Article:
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How to Improve Your Workplace Communication

Updated: Jul 31, 2023

Good workplace communication is a vital tool in your soft tools arsenal. Without it no amount of skills or qualifications will help you.

At Gramerci, we often hear from potential candidates who wish to move on because they feel they’re not connected with their colleagues or direct reports. We also hear from companies for whom finding the right person isn’t just a matter of industry knowledge and experience, it’s important that they’re the right fit for the company’s culture.

Workplace communication is crucial to companies because it allows them to be productive and operate at peak effectiveness. Employees can experience an increase in morale, productivity and commitment if they are able to communicate up and down the communication chain in an organisation. Some people are natural communicators, some struggle. But whatever your personal style, there are some key skills that you need to have at your fingertips in order to be an asset to your company.

Communicate With Intent and Be Clear

Don’t be offhand or careless when you speak. Whilst short-form communication is very common, it’s important in the workplace to take extra time and effort to communicate specifically and to make sure what we say isn’t full of clichés, nonspecific words like “thing” or fillers that we repeat so often that we don’t hear ourselves saying them.

Avoid Seeming Judgmental

In order to communicate effectively with someone, you don’t have to like them or agree with their ideas, values, or opinions. However, you do need to set aside your judgment and withhold blame and criticism in order to fully understand a person. The most difficult communication, when successfully executed, can lead to the most unlikely and profound connection with someone.

Be an Active Listener

This is so important. Listening is one of the most important aspects of effective communication. Successful listening means not just understanding the words or the information being communicated, but also understanding how the speaker feels about what they’re communicating, and knowing their intent, even if the actual words may nor bear what they need or want.

Don’t Interrupt

This also includes trying to redirect the conversation to your concerns, by saying something like, “If you think that’s bad, let me tell you what happened to me.” Listening is not the same as waiting for your turn to talk. You can’t concentrate on what someone’s saying if you’re forming what you’re going to say next. Often, the speaker can read your facial expressions and know that your mind’s elsewhere.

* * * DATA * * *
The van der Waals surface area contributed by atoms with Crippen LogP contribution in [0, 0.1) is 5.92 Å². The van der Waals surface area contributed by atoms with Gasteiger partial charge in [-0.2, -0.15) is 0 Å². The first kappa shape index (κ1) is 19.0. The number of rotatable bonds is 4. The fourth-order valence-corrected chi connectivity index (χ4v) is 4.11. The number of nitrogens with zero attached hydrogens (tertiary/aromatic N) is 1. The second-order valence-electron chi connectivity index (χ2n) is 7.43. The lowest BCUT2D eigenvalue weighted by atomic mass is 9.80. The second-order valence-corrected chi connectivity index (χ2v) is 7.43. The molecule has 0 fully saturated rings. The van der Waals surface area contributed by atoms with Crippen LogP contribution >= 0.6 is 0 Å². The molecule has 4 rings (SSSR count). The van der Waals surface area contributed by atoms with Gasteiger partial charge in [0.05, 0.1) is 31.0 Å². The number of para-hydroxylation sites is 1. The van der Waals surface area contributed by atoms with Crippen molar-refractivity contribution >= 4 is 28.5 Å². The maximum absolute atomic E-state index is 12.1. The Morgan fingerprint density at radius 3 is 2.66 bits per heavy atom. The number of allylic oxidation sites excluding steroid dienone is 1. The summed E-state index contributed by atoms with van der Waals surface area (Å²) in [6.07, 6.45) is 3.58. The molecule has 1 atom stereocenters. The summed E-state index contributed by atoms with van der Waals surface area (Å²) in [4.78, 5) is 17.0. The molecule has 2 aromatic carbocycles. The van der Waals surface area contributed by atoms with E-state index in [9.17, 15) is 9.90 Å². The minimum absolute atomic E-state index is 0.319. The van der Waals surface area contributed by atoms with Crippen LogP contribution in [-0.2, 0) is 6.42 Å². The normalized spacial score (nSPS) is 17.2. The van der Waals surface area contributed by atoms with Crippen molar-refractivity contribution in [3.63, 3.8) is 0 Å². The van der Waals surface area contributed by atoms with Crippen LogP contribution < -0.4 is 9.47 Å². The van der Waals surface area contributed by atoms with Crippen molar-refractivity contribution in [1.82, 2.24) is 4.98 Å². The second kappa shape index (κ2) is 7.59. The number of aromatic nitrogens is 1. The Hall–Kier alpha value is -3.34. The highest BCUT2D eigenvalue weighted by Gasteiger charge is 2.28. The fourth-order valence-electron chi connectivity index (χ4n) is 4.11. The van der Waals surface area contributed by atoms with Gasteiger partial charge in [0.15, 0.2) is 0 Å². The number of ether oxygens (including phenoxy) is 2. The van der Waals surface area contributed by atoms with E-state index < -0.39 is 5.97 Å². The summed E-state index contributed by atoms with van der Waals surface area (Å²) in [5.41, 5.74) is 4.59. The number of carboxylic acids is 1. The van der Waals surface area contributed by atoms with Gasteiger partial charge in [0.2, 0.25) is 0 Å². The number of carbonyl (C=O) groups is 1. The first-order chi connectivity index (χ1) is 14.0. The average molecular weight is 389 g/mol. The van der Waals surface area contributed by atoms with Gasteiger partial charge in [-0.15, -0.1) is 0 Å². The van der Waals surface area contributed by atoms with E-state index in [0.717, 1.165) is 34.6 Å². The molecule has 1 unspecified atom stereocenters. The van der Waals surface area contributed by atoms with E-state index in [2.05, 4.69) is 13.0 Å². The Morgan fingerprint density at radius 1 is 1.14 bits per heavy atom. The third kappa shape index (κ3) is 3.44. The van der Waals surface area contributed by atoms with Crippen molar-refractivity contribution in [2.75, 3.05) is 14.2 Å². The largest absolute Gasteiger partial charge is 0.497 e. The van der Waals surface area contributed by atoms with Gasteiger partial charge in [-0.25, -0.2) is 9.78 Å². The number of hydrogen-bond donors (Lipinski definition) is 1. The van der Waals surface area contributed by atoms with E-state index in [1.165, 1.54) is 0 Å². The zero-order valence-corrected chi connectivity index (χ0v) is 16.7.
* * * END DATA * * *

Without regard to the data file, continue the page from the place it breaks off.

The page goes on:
Show Respect for Other Cultures

While it's natural to be drawn to individuals who share your cultural background, your time at the office provides an exceptional opportunity to interact with a diverse range of cultures. Engage actively with those from different cultural backgrounds by starting meaningful conversations. Make it a point to listen to their narratives and life experiences, without making any judgments or criticisms. Show curiosity and sincere interest in understanding the nuances of their cultures. This will not only enrich your global perspective but will also foster a greater respect for cultural diversity when it surfaces.

Be Yourself

You’ve heard this advice before: “Just be yourself.” But perhaps you never believed it would help. Trying to be someone you’re not can be draining, so the best advice is to showcase your best self on the job or in any situation.

Show Your Interest in What’s Being Said

It may not be what you say, but how you say it. Communication isn’t just about your words; it’s the whole package – body language, spatial awareness, eye contact, attitude, and tone. It’s all of you. If you slouch, jam your hands into your pockets, shuffle your feet and avoid eye contact, people will get the impression you don’t want to communicate with them. Pry your eyes and thumbs away from your electronic device. Pretend that your colleague is your best friend who you would drop everything for if she walked into the office (your boss is another matter!).

Also remember that the world doesn’t revolve around you. Park your ego at the door. If you open yourself to other opinions and perspectives, you’ll find it much easier to get your own message across. Take a quick survey at your next meeting, draw the other people out, and show that you value their input.

Communicating effectively in the workplace might seem like an easy task but it actually takes skill. It includes choosing your words carefully, adjusting your body language and making sure your message gets across.

Be concise, be clear and keep in mind your audience. Be just as intentional about communicating clearly as you would be about understanding the subject matter.



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